About Me:

My name is Gryffin, I’m 10 years old. I was born in Australia and moved to Palmerston North when I was 4. My hobbies include writing, traveling and annoying my big brother! I have currently had two poems published on poetry box.

 

Note from Paula: This fabulous adventure story has two characters that are really different from each other but both have to solve a big problem  … the problem of getting stranded. I like the way the characters are so different.

Teddy One-Eye: Gavin Bishop’s autobiography of a teddy bear is such a treat

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Teddy One-Eye: The autobiography of a teddy bear by Gavin Bishop, Random House, 2014

Gavin Bishop is one of our most beloved authors and illustrators and he has a new book out. It feels like a brother or sister to his fabulous memoir Piano Rock. I met a number of teachers on my tour who have used Piano Rock a lot with their classes. I can see why.

Like Piano Rock, the new book is gorgeously produced by Random House (it is hard cover) and has equally beautiful illustrations. Illustrations that belong in the time of the teddy (the 1950s)!

The book is an autobiography of a teddy, but it is also an autobiography of a boy (partly Gavin) as well as being a time machine as you get to go back to another time. I loved that! Boy gets to read Janet and John books (just like I got to read Janet and John when I was little). He gets to go the diary with his pocket money when he was 6. He loves doing spelling (just like I did!). He gets to eat homemade (not shop bought!!!!) Louise cake, beetroot chutney (well it got made in the kitchen even if he didn’t eat it himself), and roast mutton.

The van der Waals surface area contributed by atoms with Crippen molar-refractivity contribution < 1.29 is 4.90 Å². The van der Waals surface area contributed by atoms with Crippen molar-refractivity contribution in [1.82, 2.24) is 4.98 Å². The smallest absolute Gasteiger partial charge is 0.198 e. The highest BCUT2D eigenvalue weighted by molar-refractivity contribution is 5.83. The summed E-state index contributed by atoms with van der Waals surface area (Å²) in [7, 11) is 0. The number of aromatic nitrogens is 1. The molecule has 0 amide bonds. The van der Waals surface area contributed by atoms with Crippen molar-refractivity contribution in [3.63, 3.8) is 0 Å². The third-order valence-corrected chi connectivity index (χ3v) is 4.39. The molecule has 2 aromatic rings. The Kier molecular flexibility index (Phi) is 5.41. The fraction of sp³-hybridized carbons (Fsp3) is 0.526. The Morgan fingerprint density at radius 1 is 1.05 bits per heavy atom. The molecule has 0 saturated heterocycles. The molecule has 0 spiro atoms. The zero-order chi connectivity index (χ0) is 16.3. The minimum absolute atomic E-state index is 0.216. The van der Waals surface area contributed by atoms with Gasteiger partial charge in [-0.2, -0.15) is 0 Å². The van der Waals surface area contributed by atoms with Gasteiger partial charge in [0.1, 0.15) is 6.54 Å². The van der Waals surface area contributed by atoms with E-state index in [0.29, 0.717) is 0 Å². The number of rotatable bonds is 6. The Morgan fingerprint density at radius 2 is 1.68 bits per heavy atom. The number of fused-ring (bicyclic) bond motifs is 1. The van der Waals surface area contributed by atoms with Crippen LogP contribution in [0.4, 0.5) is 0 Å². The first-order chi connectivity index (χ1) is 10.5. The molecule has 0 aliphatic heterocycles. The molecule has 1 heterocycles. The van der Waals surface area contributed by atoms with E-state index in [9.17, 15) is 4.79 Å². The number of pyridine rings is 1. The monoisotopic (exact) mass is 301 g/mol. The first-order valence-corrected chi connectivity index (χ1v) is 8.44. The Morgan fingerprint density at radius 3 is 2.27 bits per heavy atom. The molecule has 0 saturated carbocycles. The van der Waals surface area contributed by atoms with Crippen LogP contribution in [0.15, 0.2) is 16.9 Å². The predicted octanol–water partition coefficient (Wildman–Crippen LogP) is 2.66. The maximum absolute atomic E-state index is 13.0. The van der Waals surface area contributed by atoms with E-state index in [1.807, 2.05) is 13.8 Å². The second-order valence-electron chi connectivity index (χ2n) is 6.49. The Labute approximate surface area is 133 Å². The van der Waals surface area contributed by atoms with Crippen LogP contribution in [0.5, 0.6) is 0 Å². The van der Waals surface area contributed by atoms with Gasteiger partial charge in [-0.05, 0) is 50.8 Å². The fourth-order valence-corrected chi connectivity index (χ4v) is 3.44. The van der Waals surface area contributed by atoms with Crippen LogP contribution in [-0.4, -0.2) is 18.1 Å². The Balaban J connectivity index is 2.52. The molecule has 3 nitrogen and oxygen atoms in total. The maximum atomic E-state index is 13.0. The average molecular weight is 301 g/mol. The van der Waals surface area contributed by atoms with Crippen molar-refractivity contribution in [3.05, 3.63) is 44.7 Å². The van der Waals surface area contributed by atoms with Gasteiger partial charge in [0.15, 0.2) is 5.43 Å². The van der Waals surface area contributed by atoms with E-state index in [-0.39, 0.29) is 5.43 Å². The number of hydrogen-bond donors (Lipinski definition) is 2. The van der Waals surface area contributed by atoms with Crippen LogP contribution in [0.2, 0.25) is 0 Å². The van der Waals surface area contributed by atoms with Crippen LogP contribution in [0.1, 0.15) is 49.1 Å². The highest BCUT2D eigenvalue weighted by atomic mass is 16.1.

You even get bits of history in this back-in-time travel. Edmund Hillary and Sherpa Tenzing reach Mt Everest’s peak and Yvette William’s is New Zealand’s first woman to get an Olympic medal. There is even teddy-bear history to be discovered too! 2002 was marked as the 100th anniversary of the first teddy bear made.

Teddy One-eye is special because there is a special story story about him (this may or may not be true!). I love the way the Grandmother reminds everyone that Teddy One-eye is special and he needs to be looked after well. The teddy certainly knows what is going on in the world around him and he gets to be very good at reading. Boy loves him, then little baby brother loves him —  but he gets to spend days or years or months in all kinds of surprising places (the pot cupboard, a plastic bag).

Reading this book means you get to do all kinds of wonderful things: fall in love with a raggety (at times) teddy bear, go on adventures and go back in time. I loved the way this book made me think about my own toys and my own childhood and what I loved to do and what was important. It has scary bits, funny bits and even slightly sad bits.

Bravo Gavin Bishop! This book is a treasure trove. I loved it very much indeed.

Grasshopper’s Week by Tania Norfolk gave me a cool idea for poem … want to try?

 

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A new picture book out from Craig Potton Publishing.